(This should perhaps be a comment but it's way too too big and needs nice formatting :-) ... also, I appear to be in a quirky mood, if you follow some of the links...)
The key to understanding this—I think you're already there, but let's put this in the SO article to make it clear to the next reader—is this:
All git refs wind up naming (pointing to) a single commit.
This is true for tags (whether lightweight or annotated), branches, "remote branches", git "notes" references, the "stash", and so on. They all name one commit, and that's it. (Well, OK, not quite: technically, tags can name any object in the repo. In fact, that's how annotated tags work: there's a lightweight tag that names a repository object that is the annotated tag, and then the annotated tag names a commit object. That's also how
HEAD works: it usually names another ref, which then names the commit. So, sometimes you have to peel a few layers off the onion to hit the commit. Naming a blob or tree object is possible, but normally, nothing actually does this.)
(The "true name" of the commit is, of course, the SHA-1 value.)
What makes a branch reference name "special" is equally simple:
A branch reference is a name that automatically moves to the new branch tip, when new commits are added.
Specifically, a ref of the form
refs/heads/branchname points to some commit (by definition, since names point to commits). When you are "on" that branch1 and do some git operation that adds a new commit, like
git commit or
git merge or
git cherry-pick, git sticks the new commit into the repo, then re-points the name to the new commit. That's all it has to do!
What we think of as "the branch" is formed by starting at the tip—the commit to which the name points—and working backwards, using each commit's parent or parents. If the commit has one parent, it's an ordinary commit "on the branch". If it has two or more, it's a "merge", and you can follow all of its parents to find what got merged. If it has no parents at all, it's a root commit (like the initial commit in a new repo—you can actually have more than one root; git "notes" do this, for instance).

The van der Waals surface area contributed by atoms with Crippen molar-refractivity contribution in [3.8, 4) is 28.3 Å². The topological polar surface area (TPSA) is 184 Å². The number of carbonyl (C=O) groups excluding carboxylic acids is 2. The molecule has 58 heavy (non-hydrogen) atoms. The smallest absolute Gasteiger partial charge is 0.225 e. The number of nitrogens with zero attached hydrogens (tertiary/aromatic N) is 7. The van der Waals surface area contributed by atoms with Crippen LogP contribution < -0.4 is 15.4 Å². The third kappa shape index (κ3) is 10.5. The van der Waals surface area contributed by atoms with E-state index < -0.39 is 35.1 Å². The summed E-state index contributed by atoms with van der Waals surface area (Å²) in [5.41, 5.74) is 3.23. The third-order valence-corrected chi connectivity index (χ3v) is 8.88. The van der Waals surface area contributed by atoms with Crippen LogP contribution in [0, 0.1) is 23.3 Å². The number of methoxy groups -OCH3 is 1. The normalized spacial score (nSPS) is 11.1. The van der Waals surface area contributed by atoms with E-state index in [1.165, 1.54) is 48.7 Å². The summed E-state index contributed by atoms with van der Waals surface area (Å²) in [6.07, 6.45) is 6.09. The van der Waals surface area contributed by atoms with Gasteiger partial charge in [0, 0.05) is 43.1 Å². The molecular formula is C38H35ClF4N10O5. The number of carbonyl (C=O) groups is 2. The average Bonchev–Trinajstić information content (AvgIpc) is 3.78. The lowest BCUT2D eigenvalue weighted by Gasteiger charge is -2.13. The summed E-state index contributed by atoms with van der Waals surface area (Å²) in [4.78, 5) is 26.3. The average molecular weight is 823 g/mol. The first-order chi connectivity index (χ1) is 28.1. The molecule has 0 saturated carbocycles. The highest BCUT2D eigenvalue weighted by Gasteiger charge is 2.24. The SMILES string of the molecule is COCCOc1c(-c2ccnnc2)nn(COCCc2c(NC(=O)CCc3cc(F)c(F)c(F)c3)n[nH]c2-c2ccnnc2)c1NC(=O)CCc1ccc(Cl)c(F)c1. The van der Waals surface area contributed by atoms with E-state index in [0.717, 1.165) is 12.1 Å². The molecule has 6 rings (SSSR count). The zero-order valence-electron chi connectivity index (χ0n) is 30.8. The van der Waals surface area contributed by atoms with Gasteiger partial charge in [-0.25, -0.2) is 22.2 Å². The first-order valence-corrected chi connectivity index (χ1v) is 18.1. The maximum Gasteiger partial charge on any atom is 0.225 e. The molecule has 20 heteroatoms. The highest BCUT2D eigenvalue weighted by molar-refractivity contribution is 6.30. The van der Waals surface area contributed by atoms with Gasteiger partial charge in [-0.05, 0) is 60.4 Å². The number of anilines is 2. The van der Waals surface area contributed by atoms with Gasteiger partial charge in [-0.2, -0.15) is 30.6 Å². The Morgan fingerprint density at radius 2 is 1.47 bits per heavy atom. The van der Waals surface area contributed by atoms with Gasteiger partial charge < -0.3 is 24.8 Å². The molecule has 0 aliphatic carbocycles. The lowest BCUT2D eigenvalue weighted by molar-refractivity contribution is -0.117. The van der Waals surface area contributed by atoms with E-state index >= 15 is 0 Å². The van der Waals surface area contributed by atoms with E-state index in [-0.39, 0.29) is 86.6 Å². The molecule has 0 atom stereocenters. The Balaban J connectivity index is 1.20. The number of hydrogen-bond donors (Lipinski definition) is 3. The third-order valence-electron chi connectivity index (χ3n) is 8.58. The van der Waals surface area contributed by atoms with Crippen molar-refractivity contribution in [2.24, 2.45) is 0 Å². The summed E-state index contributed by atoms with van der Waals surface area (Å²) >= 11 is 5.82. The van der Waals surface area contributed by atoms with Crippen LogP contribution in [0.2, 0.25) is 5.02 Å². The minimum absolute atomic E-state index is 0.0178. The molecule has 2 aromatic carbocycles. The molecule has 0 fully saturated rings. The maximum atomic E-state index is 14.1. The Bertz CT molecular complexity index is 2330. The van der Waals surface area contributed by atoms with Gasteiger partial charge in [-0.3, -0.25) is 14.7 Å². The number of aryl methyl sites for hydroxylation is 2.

If you put seven branch labels onto one commit, you now have seven2 names for "the branch". If you clear this down to one, it's less confusing, of course, but git won't care either way. (Git only cares if you take it down to zero names. Now the branch still exists, but it's really hard to find, and it's eligible for garbage collection.)
Since we're on the topic, let's also make a note about "remote branches". (I have never been quite satisfied with the name "remote branch" but I don't have a better one, so let's just define it.) A "remote branch" is a local ref of the form
refs/remotes/rname/bname, where rname is the name of the remote (such as
origin) and bname is the branch name on the remote, i.e., the part that comes after
refs/heads/ if you log in on that remote and look at the branch over there. You can't get "on" a remote branch—if you
git checkout origin/master, git gives you a "detached HEAD"—but these branch names are automatically updated: when you use
git fetch to get new commits from the remote, you also pick up the new branch-tips. In other words, instead of you moving the names to the new branch tips, you let someone else do it (on the remote) and then you pick up their latest version all at once, when you fetch from them.
1To be "on a branch", the
HEAD ref must be an "indirect" reference, something like
ref: refs/heads/master. When
HEAD is instead "detached" it contains a raw SHA-1 value. You can still add commits; they're added to an un-labeled branch. The reference in
HEAD keeps them from being garbage-collected.
2Or more, if there are tags. Let's assume there are no tags.
3There is no footnote three.